Beto Salinas: “We want to stop the funding until we fnd out what they really want to do because they know that we are very much against the creation of a hospital district. We are only foreseeing supporting the medical school. We don't have any problems giving the $250,000. We could probably give them more if they would only just not have the (hospital district) election all over again.

“What I've seen is that if they would have told the public, when they brought this medical school down here, that we had to create a hospital district to support the medical school, I mean, I think it's very unfair that they bring the medical school but they don't bring money with it.

“If we have to support it by us giving them the $250,000 or maybe more, fine. But only if they would just not go after a hospital district, because once they create one, they're saying it’s going to be 8 cents. It’s probably going to be 8 cents at the beginning but by the time it’s all over, it will be up to 75 cents per $100 property valuation, and our people can’t afford that.”

The way I understand it is, if it goes above the 25 cents per $100 property valuation, the voters have to approve it.

Salinas: “Yes. By that time, they'll probably have an election where there's nobody at the polls. They can have an election whenever they want to. It can be an election that has very few people going out to vote; only the people that want to be able to change the 25 cents.

“That cap can be changed by just having an election, say, in the middle of an area of the year when there are no elections. They’ll be able to have low-voter turnout and get them to raise the cap, It becomes a big, big burden to the taxpayers.”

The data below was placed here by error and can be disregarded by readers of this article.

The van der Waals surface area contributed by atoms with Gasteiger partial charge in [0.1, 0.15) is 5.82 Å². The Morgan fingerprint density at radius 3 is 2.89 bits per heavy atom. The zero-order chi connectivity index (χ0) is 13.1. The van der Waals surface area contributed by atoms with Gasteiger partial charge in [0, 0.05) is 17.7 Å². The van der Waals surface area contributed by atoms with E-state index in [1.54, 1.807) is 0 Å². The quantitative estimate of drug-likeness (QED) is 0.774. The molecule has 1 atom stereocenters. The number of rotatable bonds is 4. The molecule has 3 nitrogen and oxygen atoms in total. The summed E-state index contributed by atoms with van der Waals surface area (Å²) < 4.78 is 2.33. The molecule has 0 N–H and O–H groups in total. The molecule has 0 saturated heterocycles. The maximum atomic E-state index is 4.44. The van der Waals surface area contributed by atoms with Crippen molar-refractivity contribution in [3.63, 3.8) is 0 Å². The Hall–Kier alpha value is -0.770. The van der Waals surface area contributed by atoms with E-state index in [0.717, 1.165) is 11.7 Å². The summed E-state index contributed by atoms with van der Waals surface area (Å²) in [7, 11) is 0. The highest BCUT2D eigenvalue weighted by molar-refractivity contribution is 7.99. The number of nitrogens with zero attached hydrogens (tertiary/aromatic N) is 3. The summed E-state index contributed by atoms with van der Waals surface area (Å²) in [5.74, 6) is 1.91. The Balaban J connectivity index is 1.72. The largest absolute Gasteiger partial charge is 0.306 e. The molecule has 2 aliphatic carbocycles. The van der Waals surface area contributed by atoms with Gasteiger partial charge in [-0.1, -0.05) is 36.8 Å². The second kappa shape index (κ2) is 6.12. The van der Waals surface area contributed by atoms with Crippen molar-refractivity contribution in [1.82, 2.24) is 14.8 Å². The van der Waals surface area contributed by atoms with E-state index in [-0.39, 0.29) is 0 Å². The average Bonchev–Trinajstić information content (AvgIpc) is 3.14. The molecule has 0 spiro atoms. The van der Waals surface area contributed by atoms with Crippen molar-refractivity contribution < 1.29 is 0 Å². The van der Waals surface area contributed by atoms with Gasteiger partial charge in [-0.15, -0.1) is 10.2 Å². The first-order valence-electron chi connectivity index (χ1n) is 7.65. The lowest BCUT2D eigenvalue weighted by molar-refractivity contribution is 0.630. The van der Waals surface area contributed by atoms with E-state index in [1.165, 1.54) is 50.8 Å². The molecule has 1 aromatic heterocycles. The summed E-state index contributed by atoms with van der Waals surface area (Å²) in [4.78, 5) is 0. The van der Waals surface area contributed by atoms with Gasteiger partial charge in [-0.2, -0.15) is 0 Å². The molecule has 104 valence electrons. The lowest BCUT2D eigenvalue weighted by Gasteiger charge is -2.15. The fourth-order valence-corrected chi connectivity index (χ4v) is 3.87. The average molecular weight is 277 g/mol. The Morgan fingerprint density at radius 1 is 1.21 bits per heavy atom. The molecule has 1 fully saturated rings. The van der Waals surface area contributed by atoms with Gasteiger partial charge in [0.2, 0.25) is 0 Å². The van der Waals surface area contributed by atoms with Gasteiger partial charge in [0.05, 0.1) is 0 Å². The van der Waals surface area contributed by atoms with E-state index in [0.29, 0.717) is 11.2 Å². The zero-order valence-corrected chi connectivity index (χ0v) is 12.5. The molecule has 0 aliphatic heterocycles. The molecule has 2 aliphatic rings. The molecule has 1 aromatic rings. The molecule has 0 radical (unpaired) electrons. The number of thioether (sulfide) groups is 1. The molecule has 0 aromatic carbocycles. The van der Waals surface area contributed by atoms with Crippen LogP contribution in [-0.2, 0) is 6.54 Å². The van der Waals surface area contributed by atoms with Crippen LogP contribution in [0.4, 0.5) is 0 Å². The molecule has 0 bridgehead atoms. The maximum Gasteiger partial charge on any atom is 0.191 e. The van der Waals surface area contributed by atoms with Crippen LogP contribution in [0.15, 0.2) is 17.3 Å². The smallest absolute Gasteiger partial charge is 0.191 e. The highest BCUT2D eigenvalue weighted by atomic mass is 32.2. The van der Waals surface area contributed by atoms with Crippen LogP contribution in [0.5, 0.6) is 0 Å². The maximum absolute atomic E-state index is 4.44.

If the hospital district were taken off the table, you’re saying you wouldn’t have a problem giving money to fund the new medical school?

Salinas: “If they (the county commission) would just go ahead and commit themselves not to have this election, we’ll give them a check. Why don’t others participate, instead of just four cities (Mission, McAllen, Edinburg and Pharr)? We’d probably even give them more than $250,000 if they would only just stay away from having a hospital district.

“It seems the only way we can get their attention is by voting to not give them any money.

“They're spending 6%. The whole problem is over there at the county. They have a mess.”

When Mission decided to contribute the money for the medical school, the hospital district was never part of the equation, or was it?

Salinas: “The thing is, when we first met about the medical school, at our first meeting, they were talking about the medical school. I was at that meeting. It was a Sunday afternoon. At the end of the meeting ... I wasn't saying really much. I always thought that they were going to try and get a hospital district. My only question to them was, ‘Are you going to create a hospital district, because if you are, I'm going to be against it.’ They (county and local hospital leaders) told me, ‘No, we're not going to create a hospital district.’ ”

You’ve said before that having a hospital district along the border is problematic. Can you explain why?

Salinas: “We do have so many entities already that it’s crazy. If you have a hospital district in Temple, Texas, or you having a hospital district in San Antonio, it’s fne. You don't have a border city. You don't have a border town to the south, like we do, with 2 million people living there.

“We still don't know how many people in our local hospitals are coming from south of the border, because the hospitals have to take them. They cannot turn them away.”